LS: One of the things I noticed along those lines was that you certainly were a strong leader in terms of trying to drive things to happen. But when there was push-back I started noticing you forming citizen's committees. It seemed to become part of your modis operandi. Is that what was happening?
SP: Yes. You get a lot of push-back, but you set up the committee and get a lot of different viewpoints on what you're trying to do.
The real problem with that, though, is... you talk about governments being slow, but when you set the committees up it really slows it down unless you have a really strong chair who really knows how to get things done.
If you don't have the right chair on those committees, you sent them over there to kind of hide them, and sometimes nothing ever comes of them.
LS: Was that a good thing or a bad thing? Arguably you have had some very strong, effective committees and some less strong.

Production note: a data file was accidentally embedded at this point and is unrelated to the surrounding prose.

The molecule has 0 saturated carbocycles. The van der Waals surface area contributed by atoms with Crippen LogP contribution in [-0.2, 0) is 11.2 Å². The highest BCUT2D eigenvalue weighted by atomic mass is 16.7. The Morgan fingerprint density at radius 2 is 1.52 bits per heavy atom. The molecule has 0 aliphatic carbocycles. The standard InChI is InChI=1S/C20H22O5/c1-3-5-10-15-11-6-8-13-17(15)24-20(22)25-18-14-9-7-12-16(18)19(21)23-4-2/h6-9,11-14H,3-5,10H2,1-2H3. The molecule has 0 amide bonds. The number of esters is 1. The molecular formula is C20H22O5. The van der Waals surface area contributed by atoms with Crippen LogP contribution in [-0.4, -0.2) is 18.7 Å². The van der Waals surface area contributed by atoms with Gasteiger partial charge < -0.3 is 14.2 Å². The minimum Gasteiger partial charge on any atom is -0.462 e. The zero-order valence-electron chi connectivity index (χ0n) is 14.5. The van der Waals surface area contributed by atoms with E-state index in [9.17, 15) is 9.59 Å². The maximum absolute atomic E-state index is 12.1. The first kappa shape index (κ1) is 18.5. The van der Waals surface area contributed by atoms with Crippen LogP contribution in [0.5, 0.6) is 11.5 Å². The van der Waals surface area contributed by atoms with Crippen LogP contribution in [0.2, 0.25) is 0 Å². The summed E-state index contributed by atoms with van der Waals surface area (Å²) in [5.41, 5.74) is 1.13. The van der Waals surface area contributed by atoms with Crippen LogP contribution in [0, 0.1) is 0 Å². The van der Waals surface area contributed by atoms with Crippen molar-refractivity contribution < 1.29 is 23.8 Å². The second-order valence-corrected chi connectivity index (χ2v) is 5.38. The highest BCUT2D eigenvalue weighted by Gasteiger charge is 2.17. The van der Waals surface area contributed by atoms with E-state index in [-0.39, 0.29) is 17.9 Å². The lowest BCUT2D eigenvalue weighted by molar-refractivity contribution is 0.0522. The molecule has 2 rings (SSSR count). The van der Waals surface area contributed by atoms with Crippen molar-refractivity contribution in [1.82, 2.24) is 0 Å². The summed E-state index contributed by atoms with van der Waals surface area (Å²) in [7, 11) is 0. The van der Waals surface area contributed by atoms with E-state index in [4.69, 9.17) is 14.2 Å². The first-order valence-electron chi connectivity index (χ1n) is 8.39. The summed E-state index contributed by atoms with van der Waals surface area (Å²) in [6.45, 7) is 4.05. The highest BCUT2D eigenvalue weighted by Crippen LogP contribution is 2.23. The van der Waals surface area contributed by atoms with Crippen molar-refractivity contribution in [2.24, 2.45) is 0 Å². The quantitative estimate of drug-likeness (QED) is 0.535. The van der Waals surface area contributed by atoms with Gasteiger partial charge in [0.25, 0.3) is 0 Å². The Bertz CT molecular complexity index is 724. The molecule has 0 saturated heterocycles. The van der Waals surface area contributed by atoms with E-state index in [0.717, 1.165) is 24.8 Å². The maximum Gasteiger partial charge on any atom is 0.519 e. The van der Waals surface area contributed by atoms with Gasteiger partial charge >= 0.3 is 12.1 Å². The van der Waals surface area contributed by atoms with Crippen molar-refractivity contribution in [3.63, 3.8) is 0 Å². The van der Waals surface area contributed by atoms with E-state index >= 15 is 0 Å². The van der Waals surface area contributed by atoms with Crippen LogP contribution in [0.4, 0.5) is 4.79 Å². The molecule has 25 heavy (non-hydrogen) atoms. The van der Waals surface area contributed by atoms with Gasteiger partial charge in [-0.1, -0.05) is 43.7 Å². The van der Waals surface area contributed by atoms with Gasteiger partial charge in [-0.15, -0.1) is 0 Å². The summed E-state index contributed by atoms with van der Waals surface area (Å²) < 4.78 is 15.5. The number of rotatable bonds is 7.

SP: Yes. And you clearly see that some of our committees were strong and getting things done, and other ones just slowed things down and nothing really came of them.
LS: Do you have any recourse at that point?
SP: It's very difficult. One of the hard things about being the Town Supervisor is that there are so many different things going on. Some of the projects that I just mentioned are huge things in themselves. But then you start dealing with personnel issues, daily operations of the town, the public's issues here and there... you're time to concentrate and push all of the projects is limited.
When I first started that's what I was trying to do. Then I realized you really have to concentrate on the ones that you think are the most important and push for those. I think that's where you saw me set up some committees, because I just didn't have the time to push all of them myself.
The ones that had good chairs really pushed their projects, while the ones that didn't slowed theirs down.
LS: Let me ask you about the election. I've got to say that everybody was assuming everything before that election happened. So people were assuming you were going to run. People were assuming that you weren't going to run, and everything in between.